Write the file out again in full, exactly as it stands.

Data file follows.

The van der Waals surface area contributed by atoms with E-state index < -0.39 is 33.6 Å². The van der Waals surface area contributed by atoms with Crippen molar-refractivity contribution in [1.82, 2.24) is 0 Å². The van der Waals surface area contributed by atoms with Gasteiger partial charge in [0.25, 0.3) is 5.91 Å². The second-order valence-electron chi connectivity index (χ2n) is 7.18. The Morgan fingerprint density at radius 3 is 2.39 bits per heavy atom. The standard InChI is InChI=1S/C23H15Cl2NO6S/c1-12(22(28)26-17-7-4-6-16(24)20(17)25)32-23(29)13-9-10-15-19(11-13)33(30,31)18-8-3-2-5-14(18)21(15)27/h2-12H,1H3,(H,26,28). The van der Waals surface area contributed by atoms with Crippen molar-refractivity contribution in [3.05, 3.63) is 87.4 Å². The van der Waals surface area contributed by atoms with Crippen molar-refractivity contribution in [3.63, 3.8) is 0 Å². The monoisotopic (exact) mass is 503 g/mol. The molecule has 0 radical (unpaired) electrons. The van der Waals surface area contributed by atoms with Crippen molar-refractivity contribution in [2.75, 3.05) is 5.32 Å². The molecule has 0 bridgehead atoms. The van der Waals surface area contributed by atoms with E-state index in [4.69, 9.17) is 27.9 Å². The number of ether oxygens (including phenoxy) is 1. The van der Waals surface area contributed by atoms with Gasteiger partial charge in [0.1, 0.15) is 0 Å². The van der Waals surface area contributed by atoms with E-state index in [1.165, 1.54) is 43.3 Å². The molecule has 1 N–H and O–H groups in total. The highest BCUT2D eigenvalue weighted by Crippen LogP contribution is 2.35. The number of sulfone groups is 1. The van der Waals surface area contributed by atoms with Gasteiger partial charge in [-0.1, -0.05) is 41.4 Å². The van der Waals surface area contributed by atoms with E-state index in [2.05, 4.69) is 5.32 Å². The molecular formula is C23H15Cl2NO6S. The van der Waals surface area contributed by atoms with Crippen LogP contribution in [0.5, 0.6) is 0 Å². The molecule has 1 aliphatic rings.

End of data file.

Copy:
The van der Waals surface area contributed by atoms with E-state index < -0.39 is 33.6 Å². The van der Waals surface area contributed by atoms with Crippen molar-refractivity contribution in [1.82, 2.24) is 0 Å². The van der Waals surface area contributed by atoms with Gasteiger partial charge in [0.25, 0.3) is 5.91 Å². The second-order valence-electron chi connectivity index (χ2n) is 7.18. The Morgan fingerprint density at radius 3 is 2.39 bits per heavy atom. The standard InChI is InChI=1S/C23H15Cl2NO6S/c1-12(22(28)26-17-7-4-6-16(24)20(17)25)32-23(29)13-9-10-15-19(11-13)33(30,31)18-8-3-2-5-14(18)21(15)27/h2-12H,1H3,(H,26,28). The van der Waals surface area contributed by atoms with Crippen molar-refractivity contribution in [3.05, 3.63) is 87.4 Å². The van der Waals surface area contributed by atoms with Crippen molar-refractivity contribution in [3.63, 3.8) is 0 Å². The monoisotopic (exact) mass is 503 g/mol. The molecule has 0 radical (unpaired) electrons. The van der Waals surface area contributed by atoms with Crippen molar-refractivity contribution in [2.75, 3.05) is 5.32 Å². The molecule has 0 bridgehead atoms. The van der Waals surface area contributed by atoms with E-state index in [4.69, 9.17) is 27.9 Å². The number of ether oxygens (including phenoxy) is 1. The van der Waals surface area contributed by atoms with Gasteiger partial charge in [0.1, 0.15) is 0 Å². The van der Waals surface area contributed by atoms with E-state index in [1.165, 1.54) is 43.3 Å². The molecule has 1 N–H and O–H groups in total. The highest BCUT2D eigenvalue weighted by Crippen LogP contribution is 2.35. The number of sulfone groups is 1. The van der Waals surface area contributed by atoms with Gasteiger partial charge in [-0.1, -0.05) is 41.4 Å². The van der Waals surface area contributed by atoms with E-state index in [2.05, 4.69) is 5.32 Å². The molecular formula is C23H15Cl2NO6S. The van der Waals surface area contributed by atoms with Crippen LogP contribution in [0.5, 0.6) is 0 Å². The molecule has 1 aliphatic rings.